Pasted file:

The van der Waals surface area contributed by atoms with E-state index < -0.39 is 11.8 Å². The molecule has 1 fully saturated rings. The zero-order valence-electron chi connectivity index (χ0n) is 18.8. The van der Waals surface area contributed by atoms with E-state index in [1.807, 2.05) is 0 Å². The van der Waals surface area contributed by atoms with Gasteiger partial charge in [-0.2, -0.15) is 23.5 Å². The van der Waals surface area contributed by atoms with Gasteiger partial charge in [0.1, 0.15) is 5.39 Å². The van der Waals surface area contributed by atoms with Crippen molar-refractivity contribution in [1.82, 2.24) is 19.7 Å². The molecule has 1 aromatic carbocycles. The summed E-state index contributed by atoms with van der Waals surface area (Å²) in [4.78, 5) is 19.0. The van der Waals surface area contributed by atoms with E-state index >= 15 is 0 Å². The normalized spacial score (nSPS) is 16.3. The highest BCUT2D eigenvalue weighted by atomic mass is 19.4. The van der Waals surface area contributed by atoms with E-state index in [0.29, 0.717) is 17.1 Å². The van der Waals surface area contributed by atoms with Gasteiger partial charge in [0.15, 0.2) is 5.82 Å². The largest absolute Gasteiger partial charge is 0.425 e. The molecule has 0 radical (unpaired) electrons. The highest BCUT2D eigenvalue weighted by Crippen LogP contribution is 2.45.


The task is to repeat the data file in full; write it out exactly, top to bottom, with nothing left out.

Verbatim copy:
The van der Waals surface area contributed by atoms with E-state index < -0.39 is 11.8 Å². The molecule has 1 fully saturated rings. The zero-order valence-electron chi connectivity index (χ0n) is 18.8. The van der Waals surface area contributed by atoms with E-state index in [1.807, 2.05) is 0 Å². The van der Waals surface area contributed by atoms with Gasteiger partial charge in [-0.2, -0.15) is 23.5 Å². The van der Waals surface area contributed by atoms with Gasteiger partial charge in [0.1, 0.15) is 5.39 Å². The van der Waals surface area contributed by atoms with Crippen molar-refractivity contribution in [1.82, 2.24) is 19.7 Å². The molecule has 1 aromatic carbocycles. The summed E-state index contributed by atoms with van der Waals surface area (Å²) in [4.78, 5) is 19.0. The van der Waals surface area contributed by atoms with E-state index >= 15 is 0 Å². The normalized spacial score (nSPS) is 16.3. The highest BCUT2D eigenvalue weighted by atomic mass is 19.4. The van der Waals surface area contributed by atoms with E-state index in [0.29, 0.717) is 17.1 Å². The van der Waals surface area contributed by atoms with Gasteiger partial charge in [0.15, 0.2) is 5.82 Å². The largest absolute Gasteiger partial charge is 0.425 e. The molecule has 0 radical (unpaired) electrons. The highest BCUT2D eigenvalue weighted by Crippen LogP contribution is 2.45.